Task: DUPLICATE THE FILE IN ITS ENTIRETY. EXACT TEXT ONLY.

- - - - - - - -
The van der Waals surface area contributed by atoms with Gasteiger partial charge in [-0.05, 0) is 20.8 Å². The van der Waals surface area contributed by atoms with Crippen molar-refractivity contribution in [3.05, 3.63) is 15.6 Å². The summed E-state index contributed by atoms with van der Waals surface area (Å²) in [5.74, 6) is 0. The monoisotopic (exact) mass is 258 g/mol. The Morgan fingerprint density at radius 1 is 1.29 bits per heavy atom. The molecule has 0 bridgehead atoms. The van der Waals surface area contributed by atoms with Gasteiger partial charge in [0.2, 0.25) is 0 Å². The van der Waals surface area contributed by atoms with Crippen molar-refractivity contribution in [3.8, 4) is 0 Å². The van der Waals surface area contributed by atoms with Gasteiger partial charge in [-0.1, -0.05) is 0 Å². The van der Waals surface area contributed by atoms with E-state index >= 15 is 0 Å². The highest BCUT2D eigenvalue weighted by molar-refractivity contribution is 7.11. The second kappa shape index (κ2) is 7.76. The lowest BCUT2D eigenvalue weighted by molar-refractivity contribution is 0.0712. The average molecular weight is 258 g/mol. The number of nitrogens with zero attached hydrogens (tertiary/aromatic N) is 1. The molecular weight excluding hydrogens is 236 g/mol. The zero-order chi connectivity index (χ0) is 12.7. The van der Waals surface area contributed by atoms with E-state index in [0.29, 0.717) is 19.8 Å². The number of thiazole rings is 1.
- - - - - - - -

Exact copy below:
The van der Waals surface area contributed by atoms with Gasteiger partial charge in [-0.05, 0) is 20.8 Å². The van der Waals surface area contributed by atoms with Crippen molar-refractivity contribution in [3.05, 3.63) is 15.6 Å². The summed E-state index contributed by atoms with van der Waals surface area (Å²) in [5.74, 6) is 0. The monoisotopic (exact) mass is 258 g/mol. The Morgan fingerprint density at radius 1 is 1.29 bits per heavy atom. The molecule has 0 bridgehead atoms. The van der Waals surface area contributed by atoms with Gasteiger partial charge in [0.2, 0.25) is 0 Å². The van der Waals surface area contributed by atoms with Crippen molar-refractivity contribution in [3.8, 4) is 0 Å². The van der Waals surface area contributed by atoms with Gasteiger partial charge in [-0.1, -0.05) is 0 Å². The van der Waals surface area contributed by atoms with E-state index >= 15 is 0 Å². The highest BCUT2D eigenvalue weighted by molar-refractivity contribution is 7.11. The second kappa shape index (κ2) is 7.76. The lowest BCUT2D eigenvalue weighted by molar-refractivity contribution is 0.0712. The average molecular weight is 258 g/mol. The number of nitrogens with zero attached hydrogens (tertiary/aromatic N) is 1. The molecular weight excluding hydrogens is 236 g/mol. The zero-order chi connectivity index (χ0) is 12.7. The van der Waals surface area contributed by atoms with E-state index in [0.29, 0.717) is 19.8 Å². The number of thiazole rings is 1.